Buying comics can be an expensive hobby. A lot of fans simply can’t afford everything they’re interested in, due to rising prices and the over-saturation of the market with superhero titles.
That’s why we’re here. Every week, the Multiversity staff is asked “What would you buy this week if you couldn’t go over $20?” and shares their reasons why, in order to help others who might have similar tastes make their own decisions in buying comics on a budget. Be sure to leave your own picks in the comments!
No One Else GN ($16.99) – As evidenced by his acclaimed work “The Night Fisher,” cartoonist and illustrator R. Kikuo Johnson has a brilliant eye for depicting life in Maui – a short distance from the tourist traps, but lives that could be a world away. His vibrant and expressive linework that he exhibited in his early work has since become more contemplative, purposeful, and restrained, but no less skillful, bringing to mind artists like Darwyn Cooke or Jaime Hernandez (and certainly his peer in the illustrator trade, Adrian Tomine, has a similar line). His new book, “No One Else,” again dives into familial/class turmoil, and I cannot wait to be enveloped into this surely gripping tale.
What’s the Furthest Place Frome Here? #1 ($4.99) – Tyler Boss and Matthew Rosenberg, the pair behind the wonderful (and wonderfully affecting) “4 Kids Walk Into A Bank” are back again for another series. This time, they’re tossing out huge chunks of Johnny catnip, with a postapocalyptic story that (if you’re lucky enough to snag one) comes with a 7″ vinyl record featuring some new music inspired by and informing the series. It’s a very specific kind of world-building you don’t often see, but one I can still very much appreciate.
Total: $21.98 – Blew the cap with just two books! And don’t get me started on Momoko-fest happening over at Marvel this week!
Lore Olympus – Volume 1 (Softcover, $19.99) – I have seen so little of Rachel Smythe’s “Lore Olympus,” but what I’ve seen of it, I’ve thoroughly enjoyed. So why haven’t I read more of it? Well, because it’s a Webtoon comic, and I find it very difficult to read comics for pleasure on a screen. It just feels like work. For someone like me, this physical edition is a godsend. I suspect Smythe’s colors will look especially wonderful on the page. Plus, you know, it’ll be nice to properly get swept up in the “Lore Olympus” romance.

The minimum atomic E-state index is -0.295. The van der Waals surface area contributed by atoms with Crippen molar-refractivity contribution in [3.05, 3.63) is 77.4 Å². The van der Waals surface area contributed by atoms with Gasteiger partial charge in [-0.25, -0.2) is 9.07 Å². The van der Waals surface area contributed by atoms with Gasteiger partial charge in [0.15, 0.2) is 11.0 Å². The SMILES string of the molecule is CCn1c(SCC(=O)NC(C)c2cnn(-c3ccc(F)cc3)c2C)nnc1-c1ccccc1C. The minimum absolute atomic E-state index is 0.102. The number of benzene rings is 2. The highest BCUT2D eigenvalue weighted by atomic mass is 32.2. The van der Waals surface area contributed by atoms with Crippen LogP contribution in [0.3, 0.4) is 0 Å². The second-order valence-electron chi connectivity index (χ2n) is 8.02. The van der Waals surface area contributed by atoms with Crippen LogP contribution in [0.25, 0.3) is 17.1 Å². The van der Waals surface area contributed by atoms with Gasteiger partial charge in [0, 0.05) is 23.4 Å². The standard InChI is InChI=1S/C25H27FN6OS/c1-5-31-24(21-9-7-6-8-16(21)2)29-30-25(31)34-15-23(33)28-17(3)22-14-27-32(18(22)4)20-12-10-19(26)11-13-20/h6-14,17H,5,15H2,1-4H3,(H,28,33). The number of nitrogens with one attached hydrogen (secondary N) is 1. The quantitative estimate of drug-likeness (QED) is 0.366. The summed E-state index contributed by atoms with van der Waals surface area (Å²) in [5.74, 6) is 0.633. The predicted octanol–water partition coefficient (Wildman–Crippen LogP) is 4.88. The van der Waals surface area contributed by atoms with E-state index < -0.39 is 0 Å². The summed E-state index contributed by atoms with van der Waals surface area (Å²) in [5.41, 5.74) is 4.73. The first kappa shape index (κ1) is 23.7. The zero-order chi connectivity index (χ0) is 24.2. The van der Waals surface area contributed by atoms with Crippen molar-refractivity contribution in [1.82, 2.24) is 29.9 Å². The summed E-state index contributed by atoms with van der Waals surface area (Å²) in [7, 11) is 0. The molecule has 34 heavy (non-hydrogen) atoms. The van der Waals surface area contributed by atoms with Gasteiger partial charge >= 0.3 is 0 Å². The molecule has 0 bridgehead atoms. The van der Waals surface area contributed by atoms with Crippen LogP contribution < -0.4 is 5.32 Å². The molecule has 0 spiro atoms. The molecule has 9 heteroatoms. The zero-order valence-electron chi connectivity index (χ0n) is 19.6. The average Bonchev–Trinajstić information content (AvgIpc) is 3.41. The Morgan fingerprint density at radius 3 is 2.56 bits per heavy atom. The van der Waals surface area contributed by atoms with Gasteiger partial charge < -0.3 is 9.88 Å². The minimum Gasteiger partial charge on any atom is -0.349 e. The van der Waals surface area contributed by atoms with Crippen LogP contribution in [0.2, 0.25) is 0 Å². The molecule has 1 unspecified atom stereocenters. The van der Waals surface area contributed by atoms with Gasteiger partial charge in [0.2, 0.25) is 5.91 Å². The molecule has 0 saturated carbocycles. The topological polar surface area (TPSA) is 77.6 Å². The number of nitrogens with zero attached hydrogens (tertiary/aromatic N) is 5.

Total: $19.99. (Actually $26.99, because I’m picking up the hardcover edition.) And of course I’ll also be picking up all the usual things you’d expect from me, like “Mazebook” #3, “The Unbelievable Unteens” #4, “6 Sidekicks of Trigger Keaton” #6, and “Junji Ito’s Cat Diary: Yon And Mu” (Collector’s Edition), and utterly breaking the budget in the process.
Eternals #7 ($3.99) – One of the most astute aspects of Kieron Gillen and Esad Ribic’s series has been recognizing that Thanos is the most interesting Eternal, despite not having been conceived as one. This new jumping on point sees Thanos become the new Prime Eternal: it’s good to be the king.
Horizon Zero Dawn: Liberation #3 ($3.99) – Blimey, the last issue of this came out in August; glad we’re getting out of that cliffhanger at least.
Life is Strange: Settling Dust #2 ($3.99) – It’s reunion time for this comic’s version of Max and her Chloe; I’ll be fetching the tissues.
Action Comics #1036 ($3.99) – It seems like the road to the ‘Warworld Saga’ has taken forever, but we are finally here. The Superman status quo is as interesting as it has been in many years, and a big part of that is giving Clark a team to hang with while he attempts to end Mongul’s reign of terror.
The Thing #1 ($4.99) – I’ve tried, and failed, to get into Dan Slott’s “Fantastic Four” run a few times, but it just hasn’t been for me. Let’s hope that this new Ben Grimm series can give me the fix I’m looking for.Continued below
Life is Strange Settling Dust #2 ($3.99) – It’s been a long time coming, but the plans are in motion to give Max and Chloe their happy ending.
Deadpool: Black White and Blood #4 ($4.99) – Another finale, and this one has a story from the “Deadpool: Samurai” creative team, a manga I hope gets an English translation soon.
What’s The Furthest Place From Here? #1 ($4.99) – I love a good post-apocalyptic story, and Matthew Rosenberg knows how to write smart kids without making them sound ridiculously precocious.